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‘Out of every R5 collected in main budget revenue, R1 is paid to lenders. These rising debt-service costs now take a bigger share of the budget than basic education, social protection and health,’ Godongwana said.

Some key highlights from today’s Medium-Term Budget Policy Statement presented by Finance Minister Enoch Godongwana:

Revenue Shortfall: A significant revenue shortfall of R56.8 billion in the current fiscal year, mainly due to lower commodity prices and unexpected VAT refund claims.

Spending Cuts: Finance ministry takes action by cutting state spending by R85 billion and accelerating efforts to stimulate economic growth through private sector involvement and addressing issues with state-owned enterprises like Eskom and Transnet.

Budget Surplus Objective: Finance Minister Enoch Godongwana aims to achieve the country’s first Primary Budget Surplus since 2008, excluding interest payments. This move is viewed as a modest step forward.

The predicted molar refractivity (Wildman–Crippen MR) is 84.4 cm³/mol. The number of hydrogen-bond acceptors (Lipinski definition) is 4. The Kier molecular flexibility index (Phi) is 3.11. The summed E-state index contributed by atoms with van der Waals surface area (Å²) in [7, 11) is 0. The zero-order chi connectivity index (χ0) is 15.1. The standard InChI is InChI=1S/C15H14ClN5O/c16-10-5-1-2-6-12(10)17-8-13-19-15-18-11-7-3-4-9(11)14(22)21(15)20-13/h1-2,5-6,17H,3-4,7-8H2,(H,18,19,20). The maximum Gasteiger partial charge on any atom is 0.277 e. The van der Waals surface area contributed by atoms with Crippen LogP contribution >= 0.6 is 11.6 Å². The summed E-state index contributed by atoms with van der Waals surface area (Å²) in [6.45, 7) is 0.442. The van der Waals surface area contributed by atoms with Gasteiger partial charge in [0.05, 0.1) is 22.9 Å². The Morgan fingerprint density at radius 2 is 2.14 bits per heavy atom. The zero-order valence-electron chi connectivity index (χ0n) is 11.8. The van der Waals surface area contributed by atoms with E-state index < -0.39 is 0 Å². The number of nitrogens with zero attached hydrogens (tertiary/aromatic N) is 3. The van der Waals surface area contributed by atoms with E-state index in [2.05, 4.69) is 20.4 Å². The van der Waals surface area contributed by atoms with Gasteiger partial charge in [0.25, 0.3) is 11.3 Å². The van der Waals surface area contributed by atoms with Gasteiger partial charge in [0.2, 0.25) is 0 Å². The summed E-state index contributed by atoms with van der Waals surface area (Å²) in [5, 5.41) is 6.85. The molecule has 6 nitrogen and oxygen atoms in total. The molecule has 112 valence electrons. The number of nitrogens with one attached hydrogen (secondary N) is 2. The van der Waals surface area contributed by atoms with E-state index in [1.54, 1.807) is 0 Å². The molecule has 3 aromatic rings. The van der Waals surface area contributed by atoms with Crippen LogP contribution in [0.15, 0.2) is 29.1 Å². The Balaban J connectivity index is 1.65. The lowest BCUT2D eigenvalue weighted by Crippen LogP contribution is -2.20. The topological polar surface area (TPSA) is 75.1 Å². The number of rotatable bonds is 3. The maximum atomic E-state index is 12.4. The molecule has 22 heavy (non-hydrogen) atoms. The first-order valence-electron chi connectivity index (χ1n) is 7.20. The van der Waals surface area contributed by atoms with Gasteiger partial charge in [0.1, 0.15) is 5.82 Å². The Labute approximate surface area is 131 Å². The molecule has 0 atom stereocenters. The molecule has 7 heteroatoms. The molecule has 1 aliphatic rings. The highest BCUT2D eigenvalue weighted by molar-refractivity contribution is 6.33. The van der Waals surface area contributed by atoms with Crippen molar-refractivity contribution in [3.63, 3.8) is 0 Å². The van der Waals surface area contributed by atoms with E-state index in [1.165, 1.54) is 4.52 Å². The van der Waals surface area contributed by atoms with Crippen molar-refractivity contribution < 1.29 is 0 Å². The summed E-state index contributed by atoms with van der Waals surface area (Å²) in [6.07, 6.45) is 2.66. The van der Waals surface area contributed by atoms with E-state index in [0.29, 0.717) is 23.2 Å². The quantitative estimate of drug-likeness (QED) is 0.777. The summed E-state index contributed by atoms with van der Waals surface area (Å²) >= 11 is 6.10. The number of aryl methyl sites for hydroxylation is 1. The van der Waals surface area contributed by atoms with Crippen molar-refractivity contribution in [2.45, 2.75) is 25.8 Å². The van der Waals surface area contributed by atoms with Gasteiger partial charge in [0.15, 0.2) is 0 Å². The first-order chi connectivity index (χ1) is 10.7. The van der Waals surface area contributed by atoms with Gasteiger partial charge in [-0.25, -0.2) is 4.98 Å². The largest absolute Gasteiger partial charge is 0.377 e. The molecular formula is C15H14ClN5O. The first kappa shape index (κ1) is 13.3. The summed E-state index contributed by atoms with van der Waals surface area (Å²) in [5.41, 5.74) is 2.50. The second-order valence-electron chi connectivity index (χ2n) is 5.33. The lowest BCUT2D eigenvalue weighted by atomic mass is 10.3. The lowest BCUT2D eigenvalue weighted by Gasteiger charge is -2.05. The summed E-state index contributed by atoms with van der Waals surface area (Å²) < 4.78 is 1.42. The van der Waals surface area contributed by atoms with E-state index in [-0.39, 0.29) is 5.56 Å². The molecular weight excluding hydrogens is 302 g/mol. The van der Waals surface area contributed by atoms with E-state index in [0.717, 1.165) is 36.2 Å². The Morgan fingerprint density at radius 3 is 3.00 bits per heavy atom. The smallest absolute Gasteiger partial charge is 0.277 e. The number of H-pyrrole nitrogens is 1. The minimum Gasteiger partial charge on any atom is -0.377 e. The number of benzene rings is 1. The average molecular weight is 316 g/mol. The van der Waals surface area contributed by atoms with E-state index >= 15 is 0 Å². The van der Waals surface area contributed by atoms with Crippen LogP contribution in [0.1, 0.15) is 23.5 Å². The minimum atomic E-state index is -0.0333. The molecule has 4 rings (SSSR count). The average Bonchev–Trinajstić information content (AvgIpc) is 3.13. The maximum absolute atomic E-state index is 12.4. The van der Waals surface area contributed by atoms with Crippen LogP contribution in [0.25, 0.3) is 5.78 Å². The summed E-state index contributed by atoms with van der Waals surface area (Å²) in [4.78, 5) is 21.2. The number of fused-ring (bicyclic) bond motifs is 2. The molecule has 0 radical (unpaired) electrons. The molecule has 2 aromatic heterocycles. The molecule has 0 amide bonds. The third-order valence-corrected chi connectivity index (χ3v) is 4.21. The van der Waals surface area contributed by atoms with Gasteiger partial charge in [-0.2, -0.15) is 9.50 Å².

COVID-19 Relief Grant: Despite funding uncertainties, the government extends the politically charged COVID-19 social relief grant.

Borrowing Plans: The government plans to borrow an average of R554 billion annually to cover budget deficits, debt redemptions, and the Eskom bailout.

Debt-to-GDP Ratio: The debt-to-GDP ratio is projected to rise to 77.7% in 2026, primarily due to the 2023 public wage service agreement and a decline in mining sector tax revenues.

Deficit Projection: The deficit is expected to reach 4.9% of GDP in 2023/24, with the gross loan debt expected to stabilize at 77.7% of GDP by 2025/26.

Reduced Spending: Treasury has reduced spending by R21bn in the current financial year and further reductions of R64bn in 2024/25 and R69bn in 2025/26 are proposed.

Economic Growth Challenges: South Africa’s economic growth outlook remains weak, and the nation remains susceptible to external economic shocks.

Key Challenges: Challenges such as power cuts, inadequate rail transport, inflation, and rising borrowing costs are hindering economic expansion.

In summary, South Africa’s fiscal difficulties are rooted in the current weak economic growth trajectory , leading to weaker revenue receipts (tax collections) and higher debt with an increased debt-servicing burden.